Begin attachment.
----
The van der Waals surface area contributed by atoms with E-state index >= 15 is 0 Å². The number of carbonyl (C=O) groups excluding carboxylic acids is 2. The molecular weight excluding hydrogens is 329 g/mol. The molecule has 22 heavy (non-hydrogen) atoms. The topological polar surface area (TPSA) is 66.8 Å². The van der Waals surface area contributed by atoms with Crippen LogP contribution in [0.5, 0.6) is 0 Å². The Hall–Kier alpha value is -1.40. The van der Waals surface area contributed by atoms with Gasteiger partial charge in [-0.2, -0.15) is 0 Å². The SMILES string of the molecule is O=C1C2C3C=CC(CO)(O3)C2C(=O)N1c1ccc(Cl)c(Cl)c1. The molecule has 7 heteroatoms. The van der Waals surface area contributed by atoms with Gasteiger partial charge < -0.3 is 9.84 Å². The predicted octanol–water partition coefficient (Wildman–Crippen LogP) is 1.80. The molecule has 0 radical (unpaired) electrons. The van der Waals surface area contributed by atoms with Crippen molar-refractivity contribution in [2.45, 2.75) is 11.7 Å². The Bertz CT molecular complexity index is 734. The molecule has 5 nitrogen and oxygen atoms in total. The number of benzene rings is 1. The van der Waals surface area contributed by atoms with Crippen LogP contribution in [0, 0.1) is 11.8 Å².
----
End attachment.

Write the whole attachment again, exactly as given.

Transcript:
The van der Waals surface area contributed by atoms with E-state index >= 15 is 0 Å². The number of carbonyl (C=O) groups excluding carboxylic acids is 2. The molecular weight excluding hydrogens is 329 g/mol. The molecule has 22 heavy (non-hydrogen) atoms. The topological polar surface area (TPSA) is 66.8 Å². The van der Waals surface area contributed by atoms with Crippen LogP contribution in [0.5, 0.6) is 0 Å². The Hall–Kier alpha value is -1.40. The van der Waals surface area contributed by atoms with Gasteiger partial charge in [-0.2, -0.15) is 0 Å². The SMILES string of the molecule is O=C1C2C3C=CC(CO)(O3)C2C(=O)N1c1ccc(Cl)c(Cl)c1. The molecule has 7 heteroatoms. The van der Waals surface area contributed by atoms with Gasteiger partial charge < -0.3 is 9.84 Å². The predicted octanol–water partition coefficient (Wildman–Crippen LogP) is 1.80. The molecule has 0 radical (unpaired) electrons. The van der Waals surface area contributed by atoms with Crippen molar-refractivity contribution in [2.45, 2.75) is 11.7 Å². The Bertz CT molecular complexity index is 734. The molecule has 5 nitrogen and oxygen atoms in total. The number of benzene rings is 1. The van der Waals surface area contributed by atoms with Crippen LogP contribution in [0, 0.1) is 11.8 Å².